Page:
Worse, after a cousin who worked at the Old State Capitol in Baton Rouge managed to get him a show, the exhibition of seventy Rodrigue landscapes prompted George’s first newspaper review, a full page in the Sunday Advocate, with the headline: Painter Makes Bayou Country Dreary, Monotonous Place. (See the post "Museums and Critics" ).

To combat the criticism, young George painted his self-portrait.

He never offered it for sale. Rather, he propped it up in the corner of his gallery and motioned to it anytime he thought it might boost his credibility. And sure enough, as recently as the New Orleans Museum of Art’s Rodrigue exhibition last year, where it hung in a room filled with landscapes from the same period, he heard people say,
“Man, he really can paint.”

I heard them too, and I felt George’s frustration and imagined what it must have been like to have broken the mold in landscape painting and yet to be redeemed by something he saw as ordinary. He resented it, and he’s always disliked this early self-portrait (1971), so different from the hundreds of portraits he would paint over the years (see the links under "Portraits" to the right of this post), and yet still prized by many as his best. (pictured: George’s son Jacques and a local TV news cameraman at NOMA, March 2008)

George’s success provides him the freedom to paint when and what he wants most of the time. There have been periods, however, that he’s felt chained to his easel. The mid-late 1980s come to mind, when he spent countless hours painting family portraits (Aunt Lucy wants a red dress, make Mama look younger, you forgot to add the family cat…), but the money was good, and there are times when paying the bills overrides, well, almost everything.

Even today, in the slow summer months or during the current economy (or following a major real estate purchase), I see him compromising that freedom, and I hear him grumble as he heads back to the studio to finish a donation for a friend’s foundation, a cover for a book of fiction, and a ballet dancer (the three projects currently on his easel). These are the times that the end result – whether it be promoting a worthwhile cause, pleasing a friend, or, frankly, because the money will pay for an old building’s new air conditioning system -- means more than the art. These are the times that painting becomes work.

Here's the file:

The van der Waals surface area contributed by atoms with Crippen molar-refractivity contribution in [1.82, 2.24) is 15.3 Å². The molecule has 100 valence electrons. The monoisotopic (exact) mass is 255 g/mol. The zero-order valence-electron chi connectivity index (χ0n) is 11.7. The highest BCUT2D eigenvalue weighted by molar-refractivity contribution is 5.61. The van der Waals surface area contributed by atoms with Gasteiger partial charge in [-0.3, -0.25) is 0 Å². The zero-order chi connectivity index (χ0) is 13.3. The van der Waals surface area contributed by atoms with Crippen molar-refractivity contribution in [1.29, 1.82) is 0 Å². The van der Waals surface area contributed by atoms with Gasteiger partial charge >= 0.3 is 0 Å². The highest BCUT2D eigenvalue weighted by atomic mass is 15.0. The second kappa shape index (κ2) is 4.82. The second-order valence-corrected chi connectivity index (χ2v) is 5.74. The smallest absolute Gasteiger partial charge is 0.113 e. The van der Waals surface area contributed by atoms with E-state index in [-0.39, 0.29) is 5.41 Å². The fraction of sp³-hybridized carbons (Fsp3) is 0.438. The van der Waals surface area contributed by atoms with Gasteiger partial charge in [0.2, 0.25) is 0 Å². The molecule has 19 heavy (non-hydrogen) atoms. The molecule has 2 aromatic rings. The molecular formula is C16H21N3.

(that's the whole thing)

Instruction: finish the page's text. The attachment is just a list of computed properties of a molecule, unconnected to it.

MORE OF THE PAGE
He still puts his all into it (and I know he’s glad to have the work, even though it’s not his favorite way to create), and, unlike that early self-portrait, these current projects produce rewarding results beyond the art that make it all worthwhile. He gets through them so that he can get back to painting for himself, just like one makes it through a difficult work week, knowing that Friday afternoon is waiting at the end.

As we drove back from Shreveport and the latest book signing Monday night, he started talking about his ideas, and yesterday, as he finished the last of his commissions, he ordered canvas. He’ll be painting obsessively and unreservedly by the weekend, and he’ll have a hard time breaking away when we head to New York and more book events next week.


For more Rodrigue landscapes, both early and recent, visit the posts Oil Paint or Acrylic? and Blue Dog: The Dark Period